Kin Lane

Critical Of Facebook? Let's Apply This Thinking To All Tech Before it Gets Too Big

I'm seeing a lot of critical thinking being focused on Facebook, and even Twitter after this election. I will be joining in the effort to understand how social media was leveraged for both good and evil this election with my friend Mike Caulfield. This type of work is a natural extension of my existing work to understand the technology, business, and politics of APIs, but is something that just had the volume turned up on significantly. 

It makes me happy to see everyone question the role Facebook has played in the election, and how misinformation sites are leveraging the Facebook API to broadcast their work and manipulate users and their networks. While some of these people have intentions to manipulate things for left-wing or right-wing interests, many are just doing so for profit and could care less the damage they inflict. Mark Zuckerberg has denied the impact his company has had on the election, but this is something that cannot be reconciled with the platform promise being made to its advertisers, and content publishers.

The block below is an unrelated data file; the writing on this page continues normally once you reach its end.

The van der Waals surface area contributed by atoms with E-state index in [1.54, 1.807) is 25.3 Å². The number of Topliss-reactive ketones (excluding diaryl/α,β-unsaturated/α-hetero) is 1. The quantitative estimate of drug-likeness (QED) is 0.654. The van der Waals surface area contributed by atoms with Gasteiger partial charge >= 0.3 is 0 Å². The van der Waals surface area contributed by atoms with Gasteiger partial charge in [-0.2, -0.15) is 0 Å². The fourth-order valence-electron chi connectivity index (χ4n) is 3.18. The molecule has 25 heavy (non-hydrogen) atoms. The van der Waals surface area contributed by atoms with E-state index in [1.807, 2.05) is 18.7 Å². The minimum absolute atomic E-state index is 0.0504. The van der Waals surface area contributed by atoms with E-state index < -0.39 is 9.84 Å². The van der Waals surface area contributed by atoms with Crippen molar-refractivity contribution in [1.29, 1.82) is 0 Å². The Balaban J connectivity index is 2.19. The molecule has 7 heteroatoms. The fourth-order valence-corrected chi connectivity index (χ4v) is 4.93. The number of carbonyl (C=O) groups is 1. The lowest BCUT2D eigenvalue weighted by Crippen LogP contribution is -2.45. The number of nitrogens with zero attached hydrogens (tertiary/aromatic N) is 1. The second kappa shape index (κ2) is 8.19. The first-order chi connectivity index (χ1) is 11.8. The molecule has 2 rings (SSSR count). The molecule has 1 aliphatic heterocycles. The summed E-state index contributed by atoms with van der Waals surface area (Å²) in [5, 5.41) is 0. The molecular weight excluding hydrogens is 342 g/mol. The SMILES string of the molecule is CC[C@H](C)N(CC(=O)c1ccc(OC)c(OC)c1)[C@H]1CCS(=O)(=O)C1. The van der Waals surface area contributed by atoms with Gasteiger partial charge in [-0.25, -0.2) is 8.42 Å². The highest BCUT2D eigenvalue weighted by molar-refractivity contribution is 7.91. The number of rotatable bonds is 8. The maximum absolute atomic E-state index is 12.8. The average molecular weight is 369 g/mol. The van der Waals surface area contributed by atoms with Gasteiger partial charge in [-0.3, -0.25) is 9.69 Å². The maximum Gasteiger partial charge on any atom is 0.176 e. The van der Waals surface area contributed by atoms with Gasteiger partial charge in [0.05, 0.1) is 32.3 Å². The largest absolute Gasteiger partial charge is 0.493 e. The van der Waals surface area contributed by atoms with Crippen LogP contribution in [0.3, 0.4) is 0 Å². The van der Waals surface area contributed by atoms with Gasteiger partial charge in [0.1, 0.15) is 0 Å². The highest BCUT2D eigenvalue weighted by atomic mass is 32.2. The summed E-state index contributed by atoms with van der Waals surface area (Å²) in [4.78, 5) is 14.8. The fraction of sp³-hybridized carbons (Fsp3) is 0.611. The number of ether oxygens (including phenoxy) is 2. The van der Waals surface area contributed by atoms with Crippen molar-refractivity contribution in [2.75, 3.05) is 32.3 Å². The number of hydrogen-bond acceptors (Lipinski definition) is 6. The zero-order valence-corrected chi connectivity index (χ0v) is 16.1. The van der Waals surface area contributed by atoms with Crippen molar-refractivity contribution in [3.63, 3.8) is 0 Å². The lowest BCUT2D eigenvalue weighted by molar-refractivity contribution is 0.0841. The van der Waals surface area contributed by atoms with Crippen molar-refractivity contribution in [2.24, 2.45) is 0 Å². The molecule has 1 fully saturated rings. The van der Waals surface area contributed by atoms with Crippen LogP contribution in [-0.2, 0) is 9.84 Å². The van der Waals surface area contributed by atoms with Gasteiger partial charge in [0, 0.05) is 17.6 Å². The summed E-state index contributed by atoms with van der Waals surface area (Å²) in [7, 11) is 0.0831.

As I prepare to dive in and support this work I wanted to remind folks that this is not exclusive to Facebook and Twitter, or just during this election. We suck at understanding history or considering the future when we adopt new technologies -- this is often intentional. We need to make sure we are this critical when any new technology comes along, and work hard to understand the historical motives and ideology behind the tech, as well as get better at exploring possible dystopian futures brought on by each technological tool we are unleashing in our personal and professional worlds.

Let's please keep track of the questions we are asking about Facebook right now, and make sure we apply those same questions to every other piece of technology in our lives.